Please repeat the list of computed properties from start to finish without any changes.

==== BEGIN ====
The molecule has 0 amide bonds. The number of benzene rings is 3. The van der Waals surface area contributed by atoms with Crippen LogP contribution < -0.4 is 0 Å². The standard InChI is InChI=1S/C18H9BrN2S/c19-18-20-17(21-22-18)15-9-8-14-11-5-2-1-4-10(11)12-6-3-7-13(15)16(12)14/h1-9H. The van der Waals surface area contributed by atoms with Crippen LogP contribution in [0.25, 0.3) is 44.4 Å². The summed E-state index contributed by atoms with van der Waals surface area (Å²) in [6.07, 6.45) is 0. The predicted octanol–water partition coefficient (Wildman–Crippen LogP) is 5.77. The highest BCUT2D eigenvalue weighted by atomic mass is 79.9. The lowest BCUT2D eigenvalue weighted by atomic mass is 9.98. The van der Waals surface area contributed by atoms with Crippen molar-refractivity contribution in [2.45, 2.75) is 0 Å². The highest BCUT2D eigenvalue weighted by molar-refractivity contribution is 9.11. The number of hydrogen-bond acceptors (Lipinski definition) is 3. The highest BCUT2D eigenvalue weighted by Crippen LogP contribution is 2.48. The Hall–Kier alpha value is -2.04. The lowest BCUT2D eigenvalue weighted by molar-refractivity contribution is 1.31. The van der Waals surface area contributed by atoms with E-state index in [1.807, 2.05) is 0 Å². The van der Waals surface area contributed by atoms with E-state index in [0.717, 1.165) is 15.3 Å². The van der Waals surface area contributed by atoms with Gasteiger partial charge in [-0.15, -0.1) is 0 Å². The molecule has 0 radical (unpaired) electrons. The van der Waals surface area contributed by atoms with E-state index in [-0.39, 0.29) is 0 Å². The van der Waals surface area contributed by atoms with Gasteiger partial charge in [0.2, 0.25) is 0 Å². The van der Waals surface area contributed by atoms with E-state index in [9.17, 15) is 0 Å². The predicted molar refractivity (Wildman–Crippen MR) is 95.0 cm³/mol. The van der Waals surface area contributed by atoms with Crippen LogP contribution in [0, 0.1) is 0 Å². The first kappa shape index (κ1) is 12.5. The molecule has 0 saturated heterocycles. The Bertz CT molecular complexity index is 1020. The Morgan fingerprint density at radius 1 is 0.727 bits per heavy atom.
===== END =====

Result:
The molecule has 0 amide bonds. The number of benzene rings is 3. The van der Waals surface area contributed by atoms with Crippen LogP contribution < -0.4 is 0 Å². The standard InChI is InChI=1S/C18H9BrN2S/c19-18-20-17(21-22-18)15-9-8-14-11-5-2-1-4-10(11)12-6-3-7-13(15)16(12)14/h1-9H. The van der Waals surface area contributed by atoms with Crippen LogP contribution in [0.25, 0.3) is 44.4 Å². The summed E-state index contributed by atoms with van der Waals surface area (Å²) in [6.07, 6.45) is 0. The predicted octanol–water partition coefficient (Wildman–Crippen LogP) is 5.77. The highest BCUT2D eigenvalue weighted by atomic mass is 79.9. The lowest BCUT2D eigenvalue weighted by atomic mass is 9.98. The van der Waals surface area contributed by atoms with Crippen molar-refractivity contribution in [2.45, 2.75) is 0 Å². The highest BCUT2D eigenvalue weighted by molar-refractivity contribution is 9.11. The number of hydrogen-bond acceptors (Lipinski definition) is 3. The highest BCUT2D eigenvalue weighted by Crippen LogP contribution is 2.48. The Hall–Kier alpha value is -2.04. The lowest BCUT2D eigenvalue weighted by molar-refractivity contribution is 1.31. The van der Waals surface area contributed by atoms with E-state index in [1.807, 2.05) is 0 Å². The van der Waals surface area contributed by atoms with E-state index in [0.717, 1.165) is 15.3 Å². The van der Waals surface area contributed by atoms with Gasteiger partial charge in [-0.15, -0.1) is 0 Å². The molecule has 0 radical (unpaired) electrons. The van der Waals surface area contributed by atoms with E-state index in [-0.39, 0.29) is 0 Å². The van der Waals surface area contributed by atoms with Gasteiger partial charge in [0.2, 0.25) is 0 Å². The van der Waals surface area contributed by atoms with E-state index in [9.17, 15) is 0 Å². The predicted molar refractivity (Wildman–Crippen MR) is 95.0 cm³/mol. The van der Waals surface area contributed by atoms with Crippen LogP contribution in [0, 0.1) is 0 Å². The first kappa shape index (κ1) is 12.5. The molecule has 0 saturated heterocycles. The Bertz CT molecular complexity index is 1020. The Morgan fingerprint density at radius 1 is 0.727 bits per heavy atom.